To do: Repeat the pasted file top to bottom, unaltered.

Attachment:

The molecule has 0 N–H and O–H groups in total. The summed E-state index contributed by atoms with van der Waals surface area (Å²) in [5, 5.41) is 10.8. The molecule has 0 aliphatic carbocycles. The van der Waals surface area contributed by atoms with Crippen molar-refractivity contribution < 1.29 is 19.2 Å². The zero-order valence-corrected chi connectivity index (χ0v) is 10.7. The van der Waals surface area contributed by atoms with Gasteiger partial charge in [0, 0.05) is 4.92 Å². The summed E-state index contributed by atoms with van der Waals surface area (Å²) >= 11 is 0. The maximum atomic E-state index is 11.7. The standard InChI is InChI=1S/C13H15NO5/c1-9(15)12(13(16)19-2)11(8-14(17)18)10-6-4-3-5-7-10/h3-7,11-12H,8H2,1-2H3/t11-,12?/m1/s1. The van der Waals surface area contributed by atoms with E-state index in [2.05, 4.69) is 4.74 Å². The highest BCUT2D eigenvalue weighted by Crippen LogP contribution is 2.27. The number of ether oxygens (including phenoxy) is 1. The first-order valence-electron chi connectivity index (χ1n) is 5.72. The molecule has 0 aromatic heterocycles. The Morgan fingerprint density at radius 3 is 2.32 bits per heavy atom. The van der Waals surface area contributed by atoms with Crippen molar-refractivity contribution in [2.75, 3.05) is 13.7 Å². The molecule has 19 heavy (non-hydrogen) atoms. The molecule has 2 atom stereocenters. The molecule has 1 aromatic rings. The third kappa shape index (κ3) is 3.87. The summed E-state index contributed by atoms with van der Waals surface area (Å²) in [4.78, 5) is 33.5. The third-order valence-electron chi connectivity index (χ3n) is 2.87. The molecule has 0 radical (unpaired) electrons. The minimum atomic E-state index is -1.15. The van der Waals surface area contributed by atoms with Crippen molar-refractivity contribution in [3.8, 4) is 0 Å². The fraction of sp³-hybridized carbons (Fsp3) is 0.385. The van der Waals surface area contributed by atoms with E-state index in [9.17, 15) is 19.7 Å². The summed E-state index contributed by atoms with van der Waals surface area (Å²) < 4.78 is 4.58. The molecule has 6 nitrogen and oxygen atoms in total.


The molecule has 0 N–H and O–H groups in total. The summed E-state index contributed by atoms with van der Waals surface area (Å²) in [5, 5.41) is 10.8. The molecule has 0 aliphatic carbocycles. The van der Waals surface area contributed by atoms with Crippen molar-refractivity contribution < 1.29 is 19.2 Å². The zero-order valence-corrected chi connectivity index (χ0v) is 10.7. The van der Waals surface area contributed by atoms with Gasteiger partial charge in [0, 0.05) is 4.92 Å². The summed E-state index contributed by atoms with van der Waals surface area (Å²) >= 11 is 0. The maximum atomic E-state index is 11.7. The standard InChI is InChI=1S/C13H15NO5/c1-9(15)12(13(16)19-2)11(8-14(17)18)10-6-4-3-5-7-10/h3-7,11-12H,8H2,1-2H3/t11-,12?/m1/s1. The van der Waals surface area contributed by atoms with E-state index in [2.05, 4.69) is 4.74 Å². The highest BCUT2D eigenvalue weighted by Crippen LogP contribution is 2.27. The number of ether oxygens (including phenoxy) is 1. The first-order valence-electron chi connectivity index (χ1n) is 5.72. The molecule has 0 aromatic heterocycles. The Morgan fingerprint density at radius 3 is 2.32 bits per heavy atom. The van der Waals surface area contributed by atoms with Crippen molar-refractivity contribution in [2.75, 3.05) is 13.7 Å². The molecule has 19 heavy (non-hydrogen) atoms. The molecule has 2 atom stereocenters. The molecule has 1 aromatic rings. The third kappa shape index (κ3) is 3.87. The summed E-state index contributed by atoms with van der Waals surface area (Å²) in [4.78, 5) is 33.5. The third-order valence-electron chi connectivity index (χ3n) is 2.87. The molecule has 0 radical (unpaired) electrons. The minimum atomic E-state index is -1.15. The van der Waals surface area contributed by atoms with Crippen molar-refractivity contribution in [3.8, 4) is 0 Å². The fraction of sp³-hybridized carbons (Fsp3) is 0.385. The van der Waals surface area contributed by atoms with E-state index in [9.17, 15) is 19.7 Å². The summed E-state index contributed by atoms with van der Waals surface area (Å²) < 4.78 is 4.58. The molecule has 6 nitrogen and oxygen atoms in total.